It’s odd how science & faith are often portrayed as rivals these days, the former being hijacked by atheists and held up as the cleverness of enlightened man to explain all. It is increasingly impressive too.
I find it comical in a way as all we do as scientists is really follow breadcrumbs neatly laid out by our creator so we can make the discoveries He has hidden away in nature. We can use our inquisitive nature to unravel the mind blowing complexities of our world and this ought to lead us directly to Him in an attitude of awe. In this way all discoveries are meant to benefit the human race.
Sometimes however, our reliance on knowledge can also undermine our dependency on God so we don’t look to Him as we should.
Too little attention is paid to following the clues that lead us to discover why we are here in the first place. This field of study too has a trail of breadcrumbs to follow that lead to His throne. The saints point the way and the many movements across the centuries have their own pathways like the desert fathers, Celtic communities, charismatics or the schools of prayer that develop during Marian apparitions. It is up to each individual to pick up the trail head and follow one of the schools of prayer which will deepen knowledge and closeness to God. Then, as with a scientific discovery, we can enter the mysteries and treasury of grace, to come into the fullness of life (John 10:10). The Lord has so much to give to those who want it.
In a way the rigidity of the church, with its obligations and regulations, tends to make many stop at the minimum as if it is the maximum or all there is. Perhaps the growing numbers of prayer groups is a remedy to this blockage in our search for a deeper and fuller walk with God.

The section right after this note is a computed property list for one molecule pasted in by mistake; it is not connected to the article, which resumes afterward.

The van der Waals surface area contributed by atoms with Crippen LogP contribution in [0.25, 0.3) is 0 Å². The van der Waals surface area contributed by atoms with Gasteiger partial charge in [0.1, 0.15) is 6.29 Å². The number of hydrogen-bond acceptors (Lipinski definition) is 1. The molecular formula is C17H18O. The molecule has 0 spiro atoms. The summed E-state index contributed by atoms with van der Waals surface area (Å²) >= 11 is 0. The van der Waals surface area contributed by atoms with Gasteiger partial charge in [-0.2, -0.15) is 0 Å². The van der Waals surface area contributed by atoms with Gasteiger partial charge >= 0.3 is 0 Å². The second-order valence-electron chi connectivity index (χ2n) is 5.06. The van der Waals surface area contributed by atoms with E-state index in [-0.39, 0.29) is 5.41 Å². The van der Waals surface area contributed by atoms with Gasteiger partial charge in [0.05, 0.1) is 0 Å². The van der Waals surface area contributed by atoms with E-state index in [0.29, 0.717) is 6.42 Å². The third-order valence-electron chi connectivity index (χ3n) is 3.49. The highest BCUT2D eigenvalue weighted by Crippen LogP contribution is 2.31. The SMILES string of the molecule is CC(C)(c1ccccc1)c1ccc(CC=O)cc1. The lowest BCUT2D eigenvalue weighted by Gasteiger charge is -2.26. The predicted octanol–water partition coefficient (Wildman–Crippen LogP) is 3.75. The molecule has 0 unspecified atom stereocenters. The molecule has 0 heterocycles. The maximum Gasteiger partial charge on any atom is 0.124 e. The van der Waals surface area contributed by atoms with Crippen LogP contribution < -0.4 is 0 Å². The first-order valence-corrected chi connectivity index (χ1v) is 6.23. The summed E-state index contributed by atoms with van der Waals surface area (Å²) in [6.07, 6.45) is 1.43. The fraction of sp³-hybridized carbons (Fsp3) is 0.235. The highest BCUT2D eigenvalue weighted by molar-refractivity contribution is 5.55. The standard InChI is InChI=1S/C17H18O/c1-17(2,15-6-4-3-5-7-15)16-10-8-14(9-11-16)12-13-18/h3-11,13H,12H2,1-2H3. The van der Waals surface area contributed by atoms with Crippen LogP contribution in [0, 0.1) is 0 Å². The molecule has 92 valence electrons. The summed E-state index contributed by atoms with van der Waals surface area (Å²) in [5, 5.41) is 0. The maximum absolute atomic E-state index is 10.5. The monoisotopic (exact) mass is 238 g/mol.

Practicing our faith is more than just showing up on Sunday. Often people go to church weighed down with problems and difficulties and after Mass just bring them home again. Can a community develop in the few minutes before or after Mass?
Small groups have advantages in that people can get to know each other and a sense of community forms and praying openly together seems to make people more understanding or compassionate of one another’s difficulties as they intercede for each another. We realise we are not alone and can learn from each other’s experiences.
And the more we pray, the more aligned our prayers become to God’s wishes, the more are answered and this builds faith in communities and confidence in a God who is no longer a remote Sunday morning visitor but an intimate ally.
The prayer group I attend gives an opportunity to lay down one’s burdens and concerns and bring them to God in prayer and miracles happen as the community prays in faith for His intervention. Nothing is off limits, no prayer too big or too small.